I would do my homework and research the entity. I would look up current and previous hiring opportunities for a position such as computer technician or network administrator. These posts probably include a reference to the type of systems that are present, such as the operating system of your network or the type of database that is used. It is common for a recruitment post to mention required skills such as “SQL Server Administration” or “Microsoft Exchange Administration.” Both of these tell me enough about your environment to start an attack.

I would then create a list of employee names that I want to target. I would do this through Facebook, Twitter and LinkedIn. In my presentations, I show how a hacker can create a list of over 75 percent of a business’ employees by scraping these social networks in less than five minutes. I would then locate a few official email addresses from the company’s website in order to identify the format of all email addresses for the employees. For example, if I find Bob Wilson’s email address is b.wilson@company.com, I know that Mary Johnson is m.johnson@company.com, and Tom Williams is t.williams@company.com. I would use Excel to generate the list for me.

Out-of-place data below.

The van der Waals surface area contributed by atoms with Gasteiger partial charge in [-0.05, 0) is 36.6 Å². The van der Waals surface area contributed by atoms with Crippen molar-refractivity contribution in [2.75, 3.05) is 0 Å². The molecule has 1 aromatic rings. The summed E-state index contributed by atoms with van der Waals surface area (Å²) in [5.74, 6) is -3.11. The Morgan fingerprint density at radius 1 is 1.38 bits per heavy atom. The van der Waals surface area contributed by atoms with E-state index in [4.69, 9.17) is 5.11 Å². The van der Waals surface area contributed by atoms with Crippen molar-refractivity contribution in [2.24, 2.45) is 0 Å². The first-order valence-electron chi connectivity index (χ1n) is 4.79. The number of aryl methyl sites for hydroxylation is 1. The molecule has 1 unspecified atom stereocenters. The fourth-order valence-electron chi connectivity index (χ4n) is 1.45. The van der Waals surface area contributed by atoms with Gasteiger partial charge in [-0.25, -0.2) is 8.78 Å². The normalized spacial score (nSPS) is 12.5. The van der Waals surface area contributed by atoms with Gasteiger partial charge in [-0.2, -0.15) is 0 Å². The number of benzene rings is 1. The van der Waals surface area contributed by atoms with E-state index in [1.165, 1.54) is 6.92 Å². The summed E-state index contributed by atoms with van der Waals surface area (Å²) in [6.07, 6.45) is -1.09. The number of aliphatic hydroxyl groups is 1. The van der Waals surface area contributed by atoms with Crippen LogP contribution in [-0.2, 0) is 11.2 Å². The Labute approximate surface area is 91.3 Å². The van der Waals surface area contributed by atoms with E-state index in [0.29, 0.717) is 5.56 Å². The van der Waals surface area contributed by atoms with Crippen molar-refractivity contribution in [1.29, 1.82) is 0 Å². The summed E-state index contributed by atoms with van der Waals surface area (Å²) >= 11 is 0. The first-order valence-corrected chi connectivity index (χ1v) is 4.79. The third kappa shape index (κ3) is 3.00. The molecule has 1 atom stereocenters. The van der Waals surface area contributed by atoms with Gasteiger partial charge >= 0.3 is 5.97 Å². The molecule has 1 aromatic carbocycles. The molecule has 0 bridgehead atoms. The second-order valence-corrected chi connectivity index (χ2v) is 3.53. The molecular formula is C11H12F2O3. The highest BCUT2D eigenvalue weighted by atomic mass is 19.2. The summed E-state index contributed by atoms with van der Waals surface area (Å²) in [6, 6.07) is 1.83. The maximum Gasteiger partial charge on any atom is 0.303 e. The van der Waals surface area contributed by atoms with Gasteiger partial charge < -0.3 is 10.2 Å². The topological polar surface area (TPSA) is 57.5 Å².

Now that I have the email addresses of my targets, I would generate a custom bulk message similar to the following:

Dear Employee,

As you may know, our Microsoft Exchange Server was partially compromised in an early morning attack. Fortunately, all of your information is safe; however, we need you to reset your password immediately. Any accounts that have not been converted by the
end of the day will be disabled. Please click the following link to
update your account.
www.secure-email-server-company.com